Slate coasters are popular gifts because they can be engraved with a personal or promotional message. But what if you want to remove the engraving on slate coasters?
I can help with that.
Our family recently completed a “fun” run together. If you have to put “fun” in the title of the event then it probably isn’t fun, but I digress.
For completing the fun run we each received a promotional slate coaster with the name of the fun run engraved into the slate.
I now had a set of 4 fun run slate coasters. They were a cool promotional gift, but not something I’d want to use in my home with that particular engraving on them. Also, I stared at the tree logo on the slate coasters for so long that it started to look like an alien head to me. It had to go.
From what I can tell, slate coasters are typically laser engraved. You should be able to feel the ever-so-slight ridges around the design with your fingers.
It dawned on me that slate is kind of soft as far as rocks go. Perhaps brittle is a better descriptive word. Adjectives aside, I wondered if I could remove the engraving on the slate coasters.
This was when the lightbulb moment occurred and the unsung hero of the DIY world finally got its moment in the spotlight.
Who is this unsung hero? Sandpaper.
Basically, if you can sand the top layer of the slate coaster off, you should be able to remove the engraving.
I hand-sanded each coaster with 100-grit sandpaper. It took 3 or 4 minutes to remove this particular engraving.
100-grit is the sandpaper that I had on hand. I don’t think you need to use that specific grit. However, it would be much more tedious with a super fine, smooth grit sandpaper, especially if you go the hand sanding route as I did as opposed to trying to use your electric sander.
The wildcard in this DIY is that engraved slate coasters can come sealed or unsealed. I don’t know if these particular coasters were sealed or not. Either way, you should be able to sand them down. It just might be more work if they were sealed.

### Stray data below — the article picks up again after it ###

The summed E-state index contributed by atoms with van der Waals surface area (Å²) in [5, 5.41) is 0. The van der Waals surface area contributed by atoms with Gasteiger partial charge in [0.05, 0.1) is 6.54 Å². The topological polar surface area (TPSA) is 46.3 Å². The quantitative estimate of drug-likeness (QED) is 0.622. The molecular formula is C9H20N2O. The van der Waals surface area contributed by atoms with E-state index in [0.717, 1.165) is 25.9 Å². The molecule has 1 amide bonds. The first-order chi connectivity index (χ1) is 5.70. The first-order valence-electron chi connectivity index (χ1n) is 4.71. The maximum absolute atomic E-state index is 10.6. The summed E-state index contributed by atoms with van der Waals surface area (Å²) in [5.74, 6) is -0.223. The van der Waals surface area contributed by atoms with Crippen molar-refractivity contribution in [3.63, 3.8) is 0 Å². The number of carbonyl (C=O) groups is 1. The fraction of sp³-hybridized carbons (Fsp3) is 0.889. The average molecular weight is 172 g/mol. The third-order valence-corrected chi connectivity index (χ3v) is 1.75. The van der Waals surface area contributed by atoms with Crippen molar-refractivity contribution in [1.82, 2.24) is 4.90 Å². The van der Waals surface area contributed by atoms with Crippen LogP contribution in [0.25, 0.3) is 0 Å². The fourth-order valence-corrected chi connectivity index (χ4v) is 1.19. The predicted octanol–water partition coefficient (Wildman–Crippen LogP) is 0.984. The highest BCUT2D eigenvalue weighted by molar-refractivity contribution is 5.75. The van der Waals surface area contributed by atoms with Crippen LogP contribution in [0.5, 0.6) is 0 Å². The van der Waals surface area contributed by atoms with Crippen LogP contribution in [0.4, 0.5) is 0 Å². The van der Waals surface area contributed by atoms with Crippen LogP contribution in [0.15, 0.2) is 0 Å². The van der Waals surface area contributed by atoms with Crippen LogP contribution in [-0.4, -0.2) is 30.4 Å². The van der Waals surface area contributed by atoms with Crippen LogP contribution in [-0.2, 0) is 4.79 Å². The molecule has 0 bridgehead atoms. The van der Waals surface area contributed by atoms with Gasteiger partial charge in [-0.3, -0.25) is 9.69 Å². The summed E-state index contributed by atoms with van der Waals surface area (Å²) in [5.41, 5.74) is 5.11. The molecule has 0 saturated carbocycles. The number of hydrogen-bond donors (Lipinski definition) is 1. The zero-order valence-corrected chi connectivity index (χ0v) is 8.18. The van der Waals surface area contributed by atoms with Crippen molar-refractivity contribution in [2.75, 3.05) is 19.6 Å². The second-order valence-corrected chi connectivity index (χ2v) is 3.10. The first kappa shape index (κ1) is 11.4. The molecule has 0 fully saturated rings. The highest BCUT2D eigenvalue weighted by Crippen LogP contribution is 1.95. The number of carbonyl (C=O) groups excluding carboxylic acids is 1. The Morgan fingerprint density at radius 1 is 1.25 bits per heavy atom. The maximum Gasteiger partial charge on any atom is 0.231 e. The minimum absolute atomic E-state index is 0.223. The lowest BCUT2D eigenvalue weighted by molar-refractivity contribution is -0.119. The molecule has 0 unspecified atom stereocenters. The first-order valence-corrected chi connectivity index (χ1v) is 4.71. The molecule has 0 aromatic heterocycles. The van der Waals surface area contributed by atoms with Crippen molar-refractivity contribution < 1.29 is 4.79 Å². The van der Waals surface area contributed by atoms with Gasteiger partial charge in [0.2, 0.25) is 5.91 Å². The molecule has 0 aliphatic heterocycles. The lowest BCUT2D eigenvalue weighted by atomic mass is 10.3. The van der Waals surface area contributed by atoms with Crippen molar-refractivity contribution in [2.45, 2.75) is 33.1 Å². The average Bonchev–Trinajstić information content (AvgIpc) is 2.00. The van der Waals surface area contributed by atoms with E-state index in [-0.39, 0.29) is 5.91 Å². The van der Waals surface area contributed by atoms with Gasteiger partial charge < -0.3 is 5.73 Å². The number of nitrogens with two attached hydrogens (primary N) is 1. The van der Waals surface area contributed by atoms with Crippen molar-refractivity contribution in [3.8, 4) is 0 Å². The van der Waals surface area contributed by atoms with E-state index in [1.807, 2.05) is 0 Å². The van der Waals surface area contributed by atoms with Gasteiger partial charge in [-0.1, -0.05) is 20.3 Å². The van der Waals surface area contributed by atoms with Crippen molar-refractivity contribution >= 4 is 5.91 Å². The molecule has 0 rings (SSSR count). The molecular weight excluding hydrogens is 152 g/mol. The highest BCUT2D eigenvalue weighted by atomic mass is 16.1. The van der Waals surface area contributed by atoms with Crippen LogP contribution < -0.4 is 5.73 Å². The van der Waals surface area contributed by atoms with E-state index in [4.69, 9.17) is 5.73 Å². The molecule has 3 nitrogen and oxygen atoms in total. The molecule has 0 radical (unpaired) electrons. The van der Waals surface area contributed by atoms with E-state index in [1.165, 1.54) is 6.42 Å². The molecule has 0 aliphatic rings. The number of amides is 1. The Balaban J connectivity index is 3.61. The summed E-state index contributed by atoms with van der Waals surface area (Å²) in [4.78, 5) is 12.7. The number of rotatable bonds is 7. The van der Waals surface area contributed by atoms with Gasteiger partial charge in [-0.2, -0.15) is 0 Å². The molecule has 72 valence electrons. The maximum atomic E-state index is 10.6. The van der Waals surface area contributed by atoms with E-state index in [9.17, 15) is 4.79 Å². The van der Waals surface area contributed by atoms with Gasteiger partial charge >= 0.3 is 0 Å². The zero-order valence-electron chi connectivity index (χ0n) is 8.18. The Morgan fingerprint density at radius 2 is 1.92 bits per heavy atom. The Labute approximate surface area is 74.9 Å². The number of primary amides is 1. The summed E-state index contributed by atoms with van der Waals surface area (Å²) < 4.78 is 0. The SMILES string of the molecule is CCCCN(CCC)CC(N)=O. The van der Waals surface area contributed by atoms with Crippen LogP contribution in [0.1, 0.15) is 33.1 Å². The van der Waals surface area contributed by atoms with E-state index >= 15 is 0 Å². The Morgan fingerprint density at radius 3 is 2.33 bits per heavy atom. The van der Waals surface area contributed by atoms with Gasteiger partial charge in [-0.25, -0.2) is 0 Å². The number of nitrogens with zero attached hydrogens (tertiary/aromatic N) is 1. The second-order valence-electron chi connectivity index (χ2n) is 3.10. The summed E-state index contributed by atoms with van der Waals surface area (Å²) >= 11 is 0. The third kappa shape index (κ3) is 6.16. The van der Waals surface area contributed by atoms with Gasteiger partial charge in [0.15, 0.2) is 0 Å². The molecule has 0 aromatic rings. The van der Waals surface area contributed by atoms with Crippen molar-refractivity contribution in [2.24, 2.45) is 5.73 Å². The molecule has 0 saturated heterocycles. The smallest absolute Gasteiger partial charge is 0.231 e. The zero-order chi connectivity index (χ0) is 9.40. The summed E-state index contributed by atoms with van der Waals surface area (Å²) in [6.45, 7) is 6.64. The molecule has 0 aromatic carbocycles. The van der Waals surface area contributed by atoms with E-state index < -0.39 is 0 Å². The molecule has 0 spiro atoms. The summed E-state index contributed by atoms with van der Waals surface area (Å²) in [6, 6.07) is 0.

When you’ve sanded the engraving off the slate coaster, rinse it clean with water and then dry.
If the slate looks too light grey to you at that point, you can rub some vegetable or olive oil on them to darken them up. Alternatively, I suppose you could apply a clear sealer to them if you wanted.
As a side note, don’t be like me and stand over your kitchen garbage because you got a wild hair to see if you really can sand the engraving off of a slate coaster. I’m sure it’s bad to breathe slate dust, so I’d wear a mask and work in a well-ventilated area if you attempt this DIY.
Don’t these slate coasters look fantastic now? I’m so happy with how they turned out!
They look understated and classy to me now, not something I got because I stumbled over the finish line of a not-so-fun run.
How do you feel about slate coasters? How about fun runs? Are they fun? I’d love to hear about it. You can always comment on this blog post (I have to approve it first before it appears), email me here, or reach out via Instagram or Facebook.
P.S. My husband absolutely thinks all running is fun. We agree to disagree on this topic.
P.P.S. Round slate coasters are pretty inexpensive on Amazon. $20 for a 12-pack. That’s a lot cheaper than paying the entry fee for a fun run. Plus, no sanding is required. Ha!
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